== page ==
The 840D nylon face is water-proof, and all the zippers are YKK AquaGuards (as one would expect!) – so this bag isn’t scared of a little drizzle. I’ve had past experiences with AquaGuards “peeling” over time, but no such occurrences with this specific style of AquaGuard. My cursory water-proof test (stick a roll of paper towels inside – flick, then dump, water at it – check paper intermittently) yielded strictly positive results. Don’t worry about a little rain!
Absolutely worth mentioning is that this can be carried sideways via the side-mounted grab handle. I am a huge anti-hybrid bag person. Some of those Topo Designs packs come to mind – really good looking, until you come around back and see an extraneous zipper hiding some backpack flaps, and now suddenly the bag doesn’t know what it wants to be anymore. Fortunately, Aer has successfully implemented a side-mounted grab handle here that not only allows you to carry the bag at your side, but also creates an easy option to throw it up over your roller bag when traveling. It’s a win-win, and an uncommon carry option that I really appreciate.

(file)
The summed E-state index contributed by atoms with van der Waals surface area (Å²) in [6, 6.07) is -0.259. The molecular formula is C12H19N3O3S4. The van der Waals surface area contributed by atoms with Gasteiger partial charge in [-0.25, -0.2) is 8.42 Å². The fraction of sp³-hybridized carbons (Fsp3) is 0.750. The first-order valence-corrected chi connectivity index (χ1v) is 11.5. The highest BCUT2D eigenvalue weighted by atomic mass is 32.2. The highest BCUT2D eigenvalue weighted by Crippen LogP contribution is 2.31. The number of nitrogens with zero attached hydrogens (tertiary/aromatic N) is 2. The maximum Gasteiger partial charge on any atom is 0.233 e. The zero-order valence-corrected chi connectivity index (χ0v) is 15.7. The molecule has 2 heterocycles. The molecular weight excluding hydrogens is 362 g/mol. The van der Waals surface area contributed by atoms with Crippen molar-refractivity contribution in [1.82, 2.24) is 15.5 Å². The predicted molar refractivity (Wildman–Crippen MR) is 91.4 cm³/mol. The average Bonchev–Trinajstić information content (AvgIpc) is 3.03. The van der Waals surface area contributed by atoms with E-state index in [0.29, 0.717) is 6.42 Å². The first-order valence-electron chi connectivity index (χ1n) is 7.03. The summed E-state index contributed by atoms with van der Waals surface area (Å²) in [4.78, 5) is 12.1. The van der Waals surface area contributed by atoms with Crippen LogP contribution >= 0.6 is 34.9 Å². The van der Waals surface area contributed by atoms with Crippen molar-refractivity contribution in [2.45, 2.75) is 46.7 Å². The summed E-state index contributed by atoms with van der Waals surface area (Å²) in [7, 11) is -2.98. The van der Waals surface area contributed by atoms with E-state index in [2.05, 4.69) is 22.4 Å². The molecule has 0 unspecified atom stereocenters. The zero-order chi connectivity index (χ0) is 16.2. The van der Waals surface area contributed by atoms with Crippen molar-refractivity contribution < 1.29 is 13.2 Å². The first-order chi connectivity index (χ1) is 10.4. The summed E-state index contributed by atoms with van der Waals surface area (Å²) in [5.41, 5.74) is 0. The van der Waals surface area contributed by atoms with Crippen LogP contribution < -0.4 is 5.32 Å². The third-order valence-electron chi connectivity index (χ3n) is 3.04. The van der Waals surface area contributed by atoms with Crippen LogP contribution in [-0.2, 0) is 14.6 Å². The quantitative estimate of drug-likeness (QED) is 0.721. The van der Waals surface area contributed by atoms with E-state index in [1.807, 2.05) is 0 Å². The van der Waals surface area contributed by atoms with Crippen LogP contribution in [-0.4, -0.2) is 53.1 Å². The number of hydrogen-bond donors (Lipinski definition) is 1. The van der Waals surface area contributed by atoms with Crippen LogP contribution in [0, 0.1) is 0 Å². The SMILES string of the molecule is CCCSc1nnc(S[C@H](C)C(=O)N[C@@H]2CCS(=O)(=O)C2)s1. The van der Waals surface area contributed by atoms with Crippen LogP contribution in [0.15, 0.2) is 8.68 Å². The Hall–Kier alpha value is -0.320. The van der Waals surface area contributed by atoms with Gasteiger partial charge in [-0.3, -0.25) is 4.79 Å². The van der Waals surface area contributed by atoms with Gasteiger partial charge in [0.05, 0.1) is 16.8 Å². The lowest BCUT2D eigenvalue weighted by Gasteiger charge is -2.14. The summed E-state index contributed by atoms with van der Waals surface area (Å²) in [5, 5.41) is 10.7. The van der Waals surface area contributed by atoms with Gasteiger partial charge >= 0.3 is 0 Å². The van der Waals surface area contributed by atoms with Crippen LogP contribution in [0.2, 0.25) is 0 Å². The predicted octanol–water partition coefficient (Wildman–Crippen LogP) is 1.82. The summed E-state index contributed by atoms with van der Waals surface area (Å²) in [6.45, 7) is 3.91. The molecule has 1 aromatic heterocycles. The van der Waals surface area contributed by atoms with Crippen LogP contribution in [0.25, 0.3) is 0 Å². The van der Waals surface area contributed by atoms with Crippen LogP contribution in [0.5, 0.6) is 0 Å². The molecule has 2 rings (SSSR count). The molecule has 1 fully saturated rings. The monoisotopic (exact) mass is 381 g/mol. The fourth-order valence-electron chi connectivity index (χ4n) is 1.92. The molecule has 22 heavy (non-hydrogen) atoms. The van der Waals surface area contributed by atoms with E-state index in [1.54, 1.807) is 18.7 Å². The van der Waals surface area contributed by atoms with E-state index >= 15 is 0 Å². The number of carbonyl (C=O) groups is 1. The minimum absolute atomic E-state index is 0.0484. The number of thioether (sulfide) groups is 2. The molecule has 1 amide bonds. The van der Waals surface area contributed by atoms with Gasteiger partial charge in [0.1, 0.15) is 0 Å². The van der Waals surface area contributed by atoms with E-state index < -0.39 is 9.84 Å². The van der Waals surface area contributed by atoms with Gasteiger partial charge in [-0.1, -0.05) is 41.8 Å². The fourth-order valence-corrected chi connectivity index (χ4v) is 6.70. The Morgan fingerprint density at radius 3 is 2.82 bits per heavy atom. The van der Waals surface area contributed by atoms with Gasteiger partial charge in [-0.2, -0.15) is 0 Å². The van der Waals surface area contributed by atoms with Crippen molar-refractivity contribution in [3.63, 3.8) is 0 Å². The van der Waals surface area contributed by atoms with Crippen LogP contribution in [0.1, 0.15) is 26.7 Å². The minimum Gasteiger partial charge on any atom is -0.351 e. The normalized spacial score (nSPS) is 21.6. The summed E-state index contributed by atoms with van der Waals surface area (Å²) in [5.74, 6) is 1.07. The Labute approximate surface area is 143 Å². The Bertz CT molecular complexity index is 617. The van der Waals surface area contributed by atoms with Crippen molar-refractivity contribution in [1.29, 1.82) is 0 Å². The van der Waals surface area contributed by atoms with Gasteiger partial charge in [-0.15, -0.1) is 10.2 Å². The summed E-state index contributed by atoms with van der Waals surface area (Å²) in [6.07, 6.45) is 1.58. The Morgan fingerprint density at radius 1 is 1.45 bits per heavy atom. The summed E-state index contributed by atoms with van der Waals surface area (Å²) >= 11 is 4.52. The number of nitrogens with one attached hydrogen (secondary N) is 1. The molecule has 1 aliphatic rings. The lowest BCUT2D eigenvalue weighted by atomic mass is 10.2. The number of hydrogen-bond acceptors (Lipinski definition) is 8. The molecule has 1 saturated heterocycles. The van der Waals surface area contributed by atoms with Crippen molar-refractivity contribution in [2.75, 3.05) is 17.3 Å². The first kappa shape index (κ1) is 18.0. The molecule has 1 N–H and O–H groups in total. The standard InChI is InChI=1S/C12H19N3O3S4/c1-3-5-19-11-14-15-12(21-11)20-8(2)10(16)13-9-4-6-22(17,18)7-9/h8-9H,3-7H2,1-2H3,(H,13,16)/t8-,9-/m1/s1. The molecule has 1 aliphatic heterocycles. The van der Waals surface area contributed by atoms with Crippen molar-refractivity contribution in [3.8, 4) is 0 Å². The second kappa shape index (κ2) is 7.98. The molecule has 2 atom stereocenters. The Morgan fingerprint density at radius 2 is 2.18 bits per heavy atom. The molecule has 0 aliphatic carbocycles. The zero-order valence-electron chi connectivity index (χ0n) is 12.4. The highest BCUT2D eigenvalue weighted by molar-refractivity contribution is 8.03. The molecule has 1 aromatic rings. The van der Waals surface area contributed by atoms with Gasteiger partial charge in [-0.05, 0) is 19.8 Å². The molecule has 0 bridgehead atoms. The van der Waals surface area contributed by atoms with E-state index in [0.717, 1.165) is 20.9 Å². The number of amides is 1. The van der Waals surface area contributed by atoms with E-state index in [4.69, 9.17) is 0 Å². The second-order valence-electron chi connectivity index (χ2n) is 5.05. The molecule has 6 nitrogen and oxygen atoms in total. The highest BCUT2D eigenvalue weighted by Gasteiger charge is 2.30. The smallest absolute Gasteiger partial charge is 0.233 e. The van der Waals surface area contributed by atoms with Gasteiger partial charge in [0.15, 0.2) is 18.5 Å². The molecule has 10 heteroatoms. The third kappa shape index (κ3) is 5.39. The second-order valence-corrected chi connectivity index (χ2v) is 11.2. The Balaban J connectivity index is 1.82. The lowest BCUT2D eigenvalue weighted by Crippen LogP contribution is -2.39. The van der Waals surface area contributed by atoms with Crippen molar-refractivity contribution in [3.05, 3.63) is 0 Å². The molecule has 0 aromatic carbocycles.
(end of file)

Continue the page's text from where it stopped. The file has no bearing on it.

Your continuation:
A place for everything, and everything in its place. Oh, were you not thinking that before? You will be, after loading out the Tech Pack 2. Because this bag has pocketttttssssss. It has the “basics,” of course – a suspended laptop sleeve (for up to 16″ – new Macbook Pro users rejoice), a quick access top pocket for phone and sunglasses, side-carrying water bottle pockets, several organizational pockets lined with a soft woven fabric, a side-carry handle for “briefcase mode” and luggage pass-through, and more. Oh, and it stands up. Even when empty. That’s a win.